Basketball is not one of my favorite sports. Generally speaking, the season is too long, teams don’t really play defense, scoring is too easy, and, when games are close at the end, the losing team constantly fouls the winning team to try and preserve clock time — what could be the most exciting part of the game is reduced to abject drudgery.
The NCAA Men’s Division I Basketball Championship, also known as “March Madness”, can be very exciting due to it’s single-elimination format, however, the way they play the last few minutes of close games mars an otherwise enjoyable experience.
I know that strategy works once in a while, but that doesn’t make it fun to watch.
As the NCAA tournament got closer this year, I began to wonder just how long, on average, the last two minutes of a game actually takes to play, and if the closeness of the score matters. So, during the tournament, I got out my trusty stopwatch (last seen during Super Bowl XLIV) and timed the last two minutes of as many games as I could.
Seen on a recently closed Boston sports bar located about three blocks from my apartment:
While I agree with the sentiment, I just wish whoever wrote it could spell.
When I walk by it almost every morning, I get a little embarrassed, and my OCD makes me twitch and begs me to stop and correct them. However, I know that as soon as I whip out a Sharpie and begin the correction I’d hear the “bwoop bwoop” from an NYPD cruiser, and then I’d have to explain/convince them that I was just correcting a fellow Yankees’ or Jets’ fan’s horrible spelling. They’d probably let me off with a warning out of loyalty to the teams or, more likely, because they’d think I was crazy.
I can’t be the only one who really wants to correct them, can I?
I guess this is what I have to look forward to seeing every time I open my door for the next two weeks:
Good thing I’m not a Jets fan.
If the Steelers win the Super Bowl, do you think he’ll leave it up for a while afterwards?
In mid-January, the Wall Street Journal analyzed the actual amount of play time of the average football game. They added up the amount of time the ball was actually alive and in play in four different games, and it averaged out to about 11 minutes. They concluded that the average game broadcast on TV shows 17 minutes of replays and 67 minutes of players standing around. With the biggest game of the year coming up, I decided to do my own analysis of the actual play time. Here are the results:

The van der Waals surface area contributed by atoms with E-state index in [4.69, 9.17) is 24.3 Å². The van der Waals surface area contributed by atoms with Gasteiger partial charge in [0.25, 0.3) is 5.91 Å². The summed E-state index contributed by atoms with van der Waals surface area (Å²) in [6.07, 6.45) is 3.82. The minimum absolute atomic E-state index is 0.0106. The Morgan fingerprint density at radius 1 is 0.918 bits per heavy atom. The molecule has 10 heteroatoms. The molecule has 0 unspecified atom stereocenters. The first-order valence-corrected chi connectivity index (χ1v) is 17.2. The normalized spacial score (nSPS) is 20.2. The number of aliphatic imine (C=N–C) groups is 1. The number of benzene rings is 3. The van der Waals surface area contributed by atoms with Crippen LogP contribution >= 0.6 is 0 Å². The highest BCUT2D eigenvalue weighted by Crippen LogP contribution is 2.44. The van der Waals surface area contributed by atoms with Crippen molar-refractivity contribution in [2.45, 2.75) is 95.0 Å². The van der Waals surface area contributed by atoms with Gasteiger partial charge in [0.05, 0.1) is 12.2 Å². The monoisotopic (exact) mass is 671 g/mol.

According to Newsday’s Neil Best (who has been following this for some time), the Tiger Woods story has graced the cover of the New York Post for 20 consecutive days. That’s one more than the old record held by 9/11.
To commemorate this historic event, I’ve compiled the 20 consecutive covers below. Enjoy.
For the past several weeks, ESPN has been holding a “contest” to find the greatest sports highlight of all time. It concluded last night with Mike Eruzione’s “Miracle on Ice” goal winning the prize. The problem, in my opinion, is that it shouldn’t have been in the running in the first place.
My problem is in the definition of a highlight, or more specifically, a sports highlight. Typically, each game or sporting event will have one or two moments that define the game. In this year’s Super Bowl, that moment was clearly the play where Eli Manning escaped a sack and threw the ball to David Tyree, who somehow managed to catch the ball with his helmet. What makes that play a great highlight is that if you take that play out of the Super Bowl, and put it into any game, even a pre-season game, it’s still a great play and a great highlight. A great highlight should be able to stand on it’s own without the urgency or need of the back story of the game it occurs in.
Eruzione’s goal was a nice play, but had it happened in any other game, it would be have been forgotten as just another goal. Take away the socio-political plot lines of a USA vs. Soviet hockey game, and that goal is just a goal.
Just a quick note to say that everyone at JMDC headquarters couldn’t be happier.
One of the fish in the tank seems to be a New England fan. The other fish are leaving him alone right now. He might die of disappointment.
Looks like the cafeteria at work made Super Bowl cookies with the logos of the Giants and Patriots. Is it a big surprise that most of the Giants cookies were bought, while a lot of the Patriots weren’t?
I find it interesting because, due to the sizes of the logos, the Patriots cookies are a better value since you get more cookie goodness for the same price.
There are about 32 college football bowl games, and they’re all sponsored by corporations. I’ve always felt that the corporate sponsorship missed the boat on them by not tying in more closely with the name and themes of the game. Below are a list of bowl games I’d like to see: